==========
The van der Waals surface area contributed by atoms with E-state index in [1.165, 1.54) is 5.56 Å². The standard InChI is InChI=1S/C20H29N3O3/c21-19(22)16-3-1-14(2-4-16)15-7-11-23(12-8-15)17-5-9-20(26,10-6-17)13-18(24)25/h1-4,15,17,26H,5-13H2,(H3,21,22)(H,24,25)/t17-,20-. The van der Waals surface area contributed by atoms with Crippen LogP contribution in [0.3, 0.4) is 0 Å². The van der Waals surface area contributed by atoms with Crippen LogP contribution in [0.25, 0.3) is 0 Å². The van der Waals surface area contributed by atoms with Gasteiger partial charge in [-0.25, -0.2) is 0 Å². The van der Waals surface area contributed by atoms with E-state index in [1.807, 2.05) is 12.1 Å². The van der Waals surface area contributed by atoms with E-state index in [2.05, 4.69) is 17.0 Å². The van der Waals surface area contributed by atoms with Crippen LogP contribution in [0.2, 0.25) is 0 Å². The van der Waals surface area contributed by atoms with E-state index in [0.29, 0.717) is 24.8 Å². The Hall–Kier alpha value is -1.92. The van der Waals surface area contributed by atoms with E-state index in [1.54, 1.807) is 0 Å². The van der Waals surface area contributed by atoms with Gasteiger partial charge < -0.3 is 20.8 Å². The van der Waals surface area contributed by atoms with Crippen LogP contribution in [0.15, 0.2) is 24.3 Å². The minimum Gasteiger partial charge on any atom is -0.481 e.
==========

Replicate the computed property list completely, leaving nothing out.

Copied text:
The van der Waals surface area contributed by atoms with E-state index in [1.165, 1.54) is 5.56 Å². The standard InChI is InChI=1S/C20H29N3O3/c21-19(22)16-3-1-14(2-4-16)15-7-11-23(12-8-15)17-5-9-20(26,10-6-17)13-18(24)25/h1-4,15,17,26H,5-13H2,(H3,21,22)(H,24,25)/t17-,20-. The van der Waals surface area contributed by atoms with Crippen LogP contribution in [0.3, 0.4) is 0 Å². The van der Waals surface area contributed by atoms with Crippen LogP contribution in [0.25, 0.3) is 0 Å². The van der Waals surface area contributed by atoms with Gasteiger partial charge in [-0.25, -0.2) is 0 Å². The van der Waals surface area contributed by atoms with E-state index in [1.807, 2.05) is 12.1 Å². The van der Waals surface area contributed by atoms with E-state index in [2.05, 4.69) is 17.0 Å². The van der Waals surface area contributed by atoms with Crippen LogP contribution in [0.2, 0.25) is 0 Å². The van der Waals surface area contributed by atoms with E-state index in [0.29, 0.717) is 24.8 Å². The Hall–Kier alpha value is -1.92. The van der Waals surface area contributed by atoms with E-state index in [1.54, 1.807) is 0 Å². The van der Waals surface area contributed by atoms with Gasteiger partial charge < -0.3 is 20.8 Å². The van der Waals surface area contributed by atoms with Crippen LogP contribution in [0.15, 0.2) is 24.3 Å². The minimum Gasteiger partial charge on any atom is -0.481 e.